Each fresh meditation on the life of our Lord impresses on me more and more the necessity of conforming my life to His in every detail, if I wish to please Him and become holy. To do something great and heroic may never come, but I can make my life heroic by faithfully and daily putting my best effort into each duty as it comes round. It seems to me I have failed to keep my resolutions because I have not acted from the motive of the love of God. Mortification, prayer, hard work, become sweet when done for the love of Jesus.

 

 

Thoughts for October 20 from Fr Willie Doyle

 

As part of the Second Week of the Spiritual Exercises, retreatants meditate on the early life of Christ. One of these meditations is on the Nativity. Here is the text of St Ignatius:

THE SECOND CONTEMPLATION IS ON THE NATIVITY

Prayer. The usual Preparatory Prayer.

First Prelude. The first Prelude is the narrative and it will be here how Our Lady went forth from Nazareth, about nine months with child, as can be piously meditated, seated on an ass, and accompanied by Joseph and a maid, taking an ox, to go to Bethlehem to pay the tribute which Caesar imposed on all those lands.

Second Prelude. The second, a composition, seeing the place. It will be here to see with the sight of the imagination the road from Nazareth to Bethlehem; considering the length and the breadth, and whether such road is level or through valleys or over hills; likewise looking at the place or cave of the Nativity, how large, how small, how low, how high, and how it was prepared.

Third Prelude. The third will be the same, and in the same form, as in the preceding Contemplation.

First Point. The first Point is to see the persons; that is, to see Our Lady and Joseph and the maid, and, after His Birth, the Child Jesus, I making myself a poor creature and a wretch of an unworthy slave, looking at them and serving them in their needs, with all possible respect and reverence, as if I found myself present; and then to reflect on myself in order to draw some profit.

Second Point. The second, to look, mark and contemplate what they are saying, and, reflecting on myself, to draw some profit.

Third Point. The third, to look and consider what they are doing, as going a journey and laboring, that the Lord may be born in the greatest poverty; and as a termination of so many labors–of hunger, of thirst, of heat and of cold, of injuries and affronts–that He may die on the Cross; and all this for me: then reflecting, to draw some spiritual profit.

Colloquy. I will finish with a Colloquy as in the preceding Contemplation, and with an Our Father.

Here are Fr Doyle’s notes on this meditation:

What impressed me most in the meditation on the Nativity was the thought that Jesus could have been born in wealth and luxury, or at least with the ordinary comforts of life, but He chose all that was hard, unpleasant and uncomfortable.

This He did for me, to show me the life I must lead for Him. If I want to be with Christ, I must lead the life of Christ, and in that life there was little of what was pleasing to nature. I think I have been following Christ, yet how pleasant and comfortable my life has always been ever avoiding cold, hunger, hard work, disagreeable things, humiliations, etc. My Jesus, You are speaking to my heart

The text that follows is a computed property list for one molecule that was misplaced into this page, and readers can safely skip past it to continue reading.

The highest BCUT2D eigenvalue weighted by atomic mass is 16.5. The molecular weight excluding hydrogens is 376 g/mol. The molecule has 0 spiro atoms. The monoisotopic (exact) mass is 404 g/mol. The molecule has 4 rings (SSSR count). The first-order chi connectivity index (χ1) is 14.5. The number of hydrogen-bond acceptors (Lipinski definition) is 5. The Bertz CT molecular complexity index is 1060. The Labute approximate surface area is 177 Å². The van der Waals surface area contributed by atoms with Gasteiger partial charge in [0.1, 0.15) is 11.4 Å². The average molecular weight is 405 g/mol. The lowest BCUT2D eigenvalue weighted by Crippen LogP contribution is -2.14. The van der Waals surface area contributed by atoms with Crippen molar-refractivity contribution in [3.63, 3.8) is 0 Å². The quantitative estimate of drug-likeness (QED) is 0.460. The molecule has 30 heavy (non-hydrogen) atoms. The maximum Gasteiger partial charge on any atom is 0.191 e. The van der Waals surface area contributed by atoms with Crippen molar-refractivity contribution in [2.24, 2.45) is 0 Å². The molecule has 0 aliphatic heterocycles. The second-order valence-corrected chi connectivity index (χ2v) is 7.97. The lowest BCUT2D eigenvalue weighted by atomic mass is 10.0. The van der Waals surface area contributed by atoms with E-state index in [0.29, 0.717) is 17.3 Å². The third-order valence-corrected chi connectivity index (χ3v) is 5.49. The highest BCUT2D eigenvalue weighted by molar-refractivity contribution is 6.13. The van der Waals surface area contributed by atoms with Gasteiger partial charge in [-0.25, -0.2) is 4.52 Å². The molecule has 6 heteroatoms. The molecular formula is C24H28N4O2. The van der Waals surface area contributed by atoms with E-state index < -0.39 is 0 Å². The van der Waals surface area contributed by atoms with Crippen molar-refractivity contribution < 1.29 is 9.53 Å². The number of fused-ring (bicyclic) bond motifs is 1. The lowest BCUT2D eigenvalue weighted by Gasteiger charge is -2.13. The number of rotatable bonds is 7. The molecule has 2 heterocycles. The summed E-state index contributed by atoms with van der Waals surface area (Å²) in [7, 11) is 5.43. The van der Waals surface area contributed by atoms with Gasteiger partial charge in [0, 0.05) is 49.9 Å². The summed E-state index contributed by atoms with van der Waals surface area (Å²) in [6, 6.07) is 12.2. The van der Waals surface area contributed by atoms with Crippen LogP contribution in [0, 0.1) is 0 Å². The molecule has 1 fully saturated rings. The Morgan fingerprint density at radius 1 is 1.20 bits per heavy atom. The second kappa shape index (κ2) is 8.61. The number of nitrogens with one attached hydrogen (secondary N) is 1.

now. I cannot mistake Your voice or hide from myself what You want from me and what my future life should be. Help me for I am weak and cowardly.

By entering religion and taking my vows I have given myself over absolutely to God and His service. He, therefore, has a right to be served in the way He wishes. If thenHe asks me to enter on a hard, mortified life and spend myself working for Him, how can I resist His will and desire? “Oh my God, make me a saint, and I consent to suffer all You ask for the rest of my life.” What is God asking from me now? Shall I go back on that offering?

COMMENT: To be a saint does not necessarily mean that we must consciously deny ourselves ALL lawful pleasures and to ALWAYS seek hard and disagreeable things. However, it is also true that there are some who were called to walk that path, and Fr Doyle was one of them. At the very least, we must be open to what God wants, and detached from our own will in these matters. That is of course easier said than done. However, we will receive the grace we need if we seek the help of Mary and St Joseph, who willingly shared the deprivation and hardship of the baby Jesus in order to fulfil their own vocation.

A second point to consider today is that Christ voluntarily chose to be born in poverty. He chose to make Himself like us in all things but sin. There is no hardship or problem that Jesus does not understand.

Thoughts for October 12 from Fr Willie Doyle

 

Today we consider one of the first exercises from the first week – the meditation on sin.

The first week of the Spiritual Exercises is tough – it includes meditations on sin, death, judgement, hell and so forth. Later on the Exercises consider the Resurrection and happier subjects for meditation. But the purpose of the first week is to purify the soul.

St Ignatius proposes a set formula for the meditations including an act of presence of God, a composition of place. These can easily be looked up online and I don’t intend to reproduce them here.

Here is the text of the Exercises dealing with the sin, followed by Fr Doyle’s notes on this meditation.

Second Prelude. The second is to ask God our Lord for what I want and desire.

Here it will be to ask shame and confusion at myself, seeing how many have been damned for only one mortal sin, and how many times I deserved to be condemned forever for my so many sins.